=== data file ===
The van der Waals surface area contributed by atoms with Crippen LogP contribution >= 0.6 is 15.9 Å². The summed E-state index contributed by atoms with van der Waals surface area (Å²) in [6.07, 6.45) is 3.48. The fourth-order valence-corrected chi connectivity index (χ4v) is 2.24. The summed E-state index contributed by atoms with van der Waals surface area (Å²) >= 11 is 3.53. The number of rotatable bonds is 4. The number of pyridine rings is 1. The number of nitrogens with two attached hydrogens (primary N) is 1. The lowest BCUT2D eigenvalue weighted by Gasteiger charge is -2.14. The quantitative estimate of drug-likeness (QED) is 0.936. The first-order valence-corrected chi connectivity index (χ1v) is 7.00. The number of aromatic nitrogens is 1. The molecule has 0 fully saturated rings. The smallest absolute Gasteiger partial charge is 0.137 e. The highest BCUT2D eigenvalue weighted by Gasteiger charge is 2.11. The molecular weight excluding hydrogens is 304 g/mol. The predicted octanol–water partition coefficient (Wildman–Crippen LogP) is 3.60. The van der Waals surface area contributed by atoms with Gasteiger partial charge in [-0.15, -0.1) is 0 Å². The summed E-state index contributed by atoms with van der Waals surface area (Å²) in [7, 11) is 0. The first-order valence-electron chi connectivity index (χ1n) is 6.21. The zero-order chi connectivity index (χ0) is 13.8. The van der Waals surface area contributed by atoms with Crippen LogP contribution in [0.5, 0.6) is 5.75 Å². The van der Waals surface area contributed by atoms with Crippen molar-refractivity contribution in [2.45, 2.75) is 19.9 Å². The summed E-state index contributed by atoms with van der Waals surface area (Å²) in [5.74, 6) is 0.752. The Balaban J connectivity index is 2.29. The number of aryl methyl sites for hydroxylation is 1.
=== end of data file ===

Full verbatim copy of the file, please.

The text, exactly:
The van der Waals surface area contributed by atoms with Crippen LogP contribution >= 0.6 is 15.9 Å². The summed E-state index contributed by atoms with van der Waals surface area (Å²) in [6.07, 6.45) is 3.48. The fourth-order valence-corrected chi connectivity index (χ4v) is 2.24. The summed E-state index contributed by atoms with van der Waals surface area (Å²) >= 11 is 3.53. The number of rotatable bonds is 4. The number of pyridine rings is 1. The number of nitrogens with two attached hydrogens (primary N) is 1. The lowest BCUT2D eigenvalue weighted by Gasteiger charge is -2.14. The quantitative estimate of drug-likeness (QED) is 0.936. The first-order valence-corrected chi connectivity index (χ1v) is 7.00. The number of aromatic nitrogens is 1. The molecule has 0 fully saturated rings. The smallest absolute Gasteiger partial charge is 0.137 e. The highest BCUT2D eigenvalue weighted by Gasteiger charge is 2.11. The molecular weight excluding hydrogens is 304 g/mol. The predicted octanol–water partition coefficient (Wildman–Crippen LogP) is 3.60. The van der Waals surface area contributed by atoms with Gasteiger partial charge in [-0.15, -0.1) is 0 Å². The summed E-state index contributed by atoms with van der Waals surface area (Å²) in [7, 11) is 0. The first-order valence-electron chi connectivity index (χ1n) is 6.21. The zero-order chi connectivity index (χ0) is 13.8. The van der Waals surface area contributed by atoms with Crippen LogP contribution in [0.5, 0.6) is 5.75 Å². The van der Waals surface area contributed by atoms with Crippen molar-refractivity contribution in [2.45, 2.75) is 19.9 Å². The summed E-state index contributed by atoms with van der Waals surface area (Å²) in [5.74, 6) is 0.752. The Balaban J connectivity index is 2.29. The number of aryl methyl sites for hydroxylation is 1.